I’ve heard of sport where librarians attempt to beat Google in answering a ready reference questions, but a better match is managing the growing body of information threatening to drown, overtake, and consume society. Electronic resources provide effortless access to information answering “who,” “what” and “when” questions. The more difficult questions of “how” and “why” become obscured within this same system. Core competencies for reference and user services librarians require proficiency with all forms of recorded knowledge from papyrus to YouTube. Google has a formidable opponent as it attempts to replicate the information finesse of a professional librarian when researching complex matters.380-graphic-designs3

In 1876 Samuel Green was the first to introduced the general concept of reference service through employment of “pleasant and cultivated female staff” to assist the user in selecting books to suit their needs (“Working the Reference Desk” by Marcella D. Genz, Library Trends, Winter 1998). Now this is telling about the history of librarianship!

For the historical perspective, the class textbook, 2nd Edition of Reference and Information Services in the 21st Century lists the authors whose collective writings illustrate the role of reference service over time and include Samuel Green, W.W. Bishop, James I. Wyer, Margaret Hutchins, William A. Katz, Richard E. Bopp, and Linda C. Smith.

Modern libraries may retain Green’s practice of hiring pleasant staff, but job parallels from 1876 to 2009 drop off rapidly from there. Stereotypes may live on, but the realities of the labor market demand highly trained professionals in library science as well as in the modern technological forms of current knowledge. ALA’s Reference and User Service’s Association (RUSA) outlines a broad and extensive skill set for current jobs in “Professional Competencies for Reference and User Services.”

Golden Ticket to Libraries

I’m recently convinced that I hold a golden ticket as a CUA-SLIS student. In an attempt to capture my accumulative list of class projects up to the midpoint of my graduate school education, it was with dizzying realization just how many professional librarians have generously provided mentoring. I’m unsure of blog etiquette so I won’t blast names on the public airwaves, but my gratitude goes out to directors at Mullen Library, Northern Virginia Community College, Library of Congress Folklife Archive, Newseum, Library of Congress Law Library, Textile Museum, Himmelfarb Health Services Library at George Washington University, Corcoran Museum Library and United States Geological Survey.

Bruce Rosenstein DC/SLA

Bruce Rosenstein DC/SLA

My professor of the Special Libraries course, Bruce Rosenstein, in his book entitled, “Living in more than One World: How Peter Drucker’s Wisdom Can Inspire and Transform Your Life,” suggests mentoring and being mentored are ways to broaden the dimension of one’s life. This quote seems appropriate, “Most of us have many things for which to be thankful, and the people we encounter rarely receive the thanks that are often due.” (p. 12). And, so I thank all of my mentors who generously shared their time, knowledge, skill and expertise.  These experiences enrich the educational process in ways classroom instruction cannot convey.

Fall Ritual

Fall is my favorite time of year and it’s a personal ritual to explore new opportunities, assess goals and realign activities accordingly.  As the new school year begins, I’m realizing a long-term goal to establish this blog as a place to organize highlights of my studies.  I’m also rejuvenating my personal web site.  This marks the start of my second year in the graduate School of Library & Information Science at Catholic University.  I’m excited the blog will give me professional stretching room to grow, but a small voice says its one more responsibility in a very full schedule.  Subsequent blog posts or the lack thereof will reveal this story. fall_clipart_21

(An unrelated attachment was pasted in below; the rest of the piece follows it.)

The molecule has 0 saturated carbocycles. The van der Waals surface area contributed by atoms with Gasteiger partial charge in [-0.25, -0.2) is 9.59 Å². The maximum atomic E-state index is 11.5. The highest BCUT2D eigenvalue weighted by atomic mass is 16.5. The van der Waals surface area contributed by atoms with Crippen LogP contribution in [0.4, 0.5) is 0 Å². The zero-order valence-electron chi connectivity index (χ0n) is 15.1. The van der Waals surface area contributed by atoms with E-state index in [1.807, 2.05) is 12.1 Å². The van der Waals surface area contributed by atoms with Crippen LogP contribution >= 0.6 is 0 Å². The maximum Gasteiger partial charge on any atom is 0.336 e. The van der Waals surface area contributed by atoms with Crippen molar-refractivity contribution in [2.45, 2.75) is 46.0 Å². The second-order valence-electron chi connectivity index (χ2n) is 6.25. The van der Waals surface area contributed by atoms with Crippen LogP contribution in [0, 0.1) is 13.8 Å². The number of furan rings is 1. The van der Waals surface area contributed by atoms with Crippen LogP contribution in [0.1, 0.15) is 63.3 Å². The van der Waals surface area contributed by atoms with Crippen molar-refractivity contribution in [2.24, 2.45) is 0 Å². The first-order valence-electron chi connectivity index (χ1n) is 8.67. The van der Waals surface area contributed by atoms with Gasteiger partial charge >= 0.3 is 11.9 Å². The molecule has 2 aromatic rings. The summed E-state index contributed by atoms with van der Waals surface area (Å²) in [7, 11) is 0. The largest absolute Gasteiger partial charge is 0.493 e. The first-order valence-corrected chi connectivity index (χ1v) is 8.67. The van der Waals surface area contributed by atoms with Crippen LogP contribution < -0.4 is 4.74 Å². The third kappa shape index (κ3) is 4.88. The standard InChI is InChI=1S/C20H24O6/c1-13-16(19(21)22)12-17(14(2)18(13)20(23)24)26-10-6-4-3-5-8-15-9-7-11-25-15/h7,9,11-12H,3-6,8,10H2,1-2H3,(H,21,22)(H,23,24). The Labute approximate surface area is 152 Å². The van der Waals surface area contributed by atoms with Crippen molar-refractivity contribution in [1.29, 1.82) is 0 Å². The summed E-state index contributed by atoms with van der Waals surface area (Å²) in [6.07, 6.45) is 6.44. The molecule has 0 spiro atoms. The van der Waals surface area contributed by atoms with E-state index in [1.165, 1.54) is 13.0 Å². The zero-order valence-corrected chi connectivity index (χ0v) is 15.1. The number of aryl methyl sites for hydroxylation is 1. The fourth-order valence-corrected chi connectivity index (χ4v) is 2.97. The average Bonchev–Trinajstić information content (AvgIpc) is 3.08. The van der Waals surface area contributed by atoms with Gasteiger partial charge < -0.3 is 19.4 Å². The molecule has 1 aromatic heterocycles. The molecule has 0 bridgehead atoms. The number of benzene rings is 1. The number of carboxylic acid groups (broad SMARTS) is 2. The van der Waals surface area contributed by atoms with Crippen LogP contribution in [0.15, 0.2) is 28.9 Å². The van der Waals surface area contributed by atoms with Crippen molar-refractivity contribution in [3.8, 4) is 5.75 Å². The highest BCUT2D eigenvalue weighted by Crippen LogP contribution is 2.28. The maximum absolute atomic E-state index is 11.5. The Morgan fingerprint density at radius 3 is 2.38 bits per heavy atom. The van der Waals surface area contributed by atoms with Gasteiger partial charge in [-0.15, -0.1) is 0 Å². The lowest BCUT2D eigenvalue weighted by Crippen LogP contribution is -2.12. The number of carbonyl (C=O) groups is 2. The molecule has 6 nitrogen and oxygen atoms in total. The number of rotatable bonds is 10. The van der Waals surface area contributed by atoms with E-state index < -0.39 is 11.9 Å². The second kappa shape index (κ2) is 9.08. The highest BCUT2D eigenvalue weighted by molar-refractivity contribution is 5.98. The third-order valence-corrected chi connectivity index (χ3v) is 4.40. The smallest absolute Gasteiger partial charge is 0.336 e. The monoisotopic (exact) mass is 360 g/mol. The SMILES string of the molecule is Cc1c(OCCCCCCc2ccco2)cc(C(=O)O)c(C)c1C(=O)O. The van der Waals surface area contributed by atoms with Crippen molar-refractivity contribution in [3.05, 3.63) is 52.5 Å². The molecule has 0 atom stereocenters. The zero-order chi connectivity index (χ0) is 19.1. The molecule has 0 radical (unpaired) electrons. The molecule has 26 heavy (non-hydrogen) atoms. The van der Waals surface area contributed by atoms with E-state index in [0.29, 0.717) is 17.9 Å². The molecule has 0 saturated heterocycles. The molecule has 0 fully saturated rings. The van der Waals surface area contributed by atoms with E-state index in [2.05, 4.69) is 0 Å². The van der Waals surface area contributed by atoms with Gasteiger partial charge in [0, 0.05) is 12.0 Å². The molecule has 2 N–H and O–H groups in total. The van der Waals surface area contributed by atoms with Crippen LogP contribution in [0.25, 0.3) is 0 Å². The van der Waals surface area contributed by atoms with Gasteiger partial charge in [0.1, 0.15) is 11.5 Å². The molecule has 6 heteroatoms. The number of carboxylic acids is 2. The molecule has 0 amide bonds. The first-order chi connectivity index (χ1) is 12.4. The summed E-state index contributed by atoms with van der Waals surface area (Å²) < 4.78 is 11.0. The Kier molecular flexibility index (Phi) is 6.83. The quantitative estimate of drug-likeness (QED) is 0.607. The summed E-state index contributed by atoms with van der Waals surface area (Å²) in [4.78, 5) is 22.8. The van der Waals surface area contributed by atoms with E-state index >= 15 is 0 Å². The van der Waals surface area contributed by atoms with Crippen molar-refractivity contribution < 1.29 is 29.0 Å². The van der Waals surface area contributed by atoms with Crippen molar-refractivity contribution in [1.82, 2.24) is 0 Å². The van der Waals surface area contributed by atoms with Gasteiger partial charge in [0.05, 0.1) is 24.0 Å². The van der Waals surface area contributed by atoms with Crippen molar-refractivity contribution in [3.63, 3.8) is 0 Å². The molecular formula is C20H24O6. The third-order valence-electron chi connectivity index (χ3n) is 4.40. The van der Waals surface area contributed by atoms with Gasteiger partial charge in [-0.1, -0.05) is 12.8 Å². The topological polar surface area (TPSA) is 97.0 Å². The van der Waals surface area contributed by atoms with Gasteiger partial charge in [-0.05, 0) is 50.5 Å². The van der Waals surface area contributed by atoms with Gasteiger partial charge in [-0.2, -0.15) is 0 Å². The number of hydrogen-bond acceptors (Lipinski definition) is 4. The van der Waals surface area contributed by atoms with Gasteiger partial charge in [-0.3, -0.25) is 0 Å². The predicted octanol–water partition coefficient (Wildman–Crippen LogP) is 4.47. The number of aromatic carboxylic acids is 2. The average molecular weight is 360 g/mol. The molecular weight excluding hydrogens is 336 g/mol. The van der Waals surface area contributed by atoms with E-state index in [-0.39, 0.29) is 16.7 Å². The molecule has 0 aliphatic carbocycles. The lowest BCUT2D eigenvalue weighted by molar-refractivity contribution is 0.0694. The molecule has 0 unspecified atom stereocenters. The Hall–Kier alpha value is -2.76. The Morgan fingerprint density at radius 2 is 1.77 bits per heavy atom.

After graduate school, I will probably continue with this fall ritual, perhaps by deciding to eat a healthier diet, starting an exercise program or volunteer time to help others in need.  Brain health is becoming a popular goal perhaps due to changing demographics.  Lifelong learning and mental stimulation, combined with other healthy choices seems to prevent dementia in old age, according to “How Fit is Your Brain?,” Virginia Hospital Center’s Health Reach, Fall 2009, p. 4. The article suggests cross training techniques to learning outside the area of familiarity such as gaining a new language, enrolling in an art class, or joining a book club, which stretches the brain to think in new ways.  The article provided me with a moment of satisfaction as graduate school abundantly fulfills this challenge for me.

Then I stretched my brain a little more.  Exercise has its logical connection to health clubs.  Where do people go to stretch their brains?  I hope the library is the obvious conclusion.  Promoting good health and keeping the brain fit is just one more reason the profession of library and information science is so important.

Navigating the Commute

The midway point of my commute comes at Constitution Avenue between the White House and the Washington Monument. Congested traffic, jay walking tourists and the occassional flash flood can try the patience of most drivers.  Some days I equate this journey from Vienna to Catholic University with the time and energy equivalance of a part-time job.  Other days I am struck by the city’s dynamic living of democracy.  Senator-Kennedy-flag-half-mast

August 28, 2009 was one of those times to pause and reflect.  The flags around the Washington Monument flew at half-mast in honor of Senator Ted Kennedy.   The next day he was buried at Arlington National Cemetery.  And the event of international proportions unfolds while Catholic University’s School of Library & Information Science continues on with the planned BBQ! 

I recall my spring commute with a smile, but only in hindsight!  Within the span of a few days,  I detoured around World Bank protestors hanging from construction cranes, sat through several red lights for what appeared to be a flag burning in the intersection of Constitution and 15th, and then there was the radio message warning me that “there appears to be a brigade of wheelchairs headed up Pennsylvania Avenue towards the Capital.”  What stands between home and making it to class on time is an adventure all its own.  Of course there is always the Metro, but that is another story…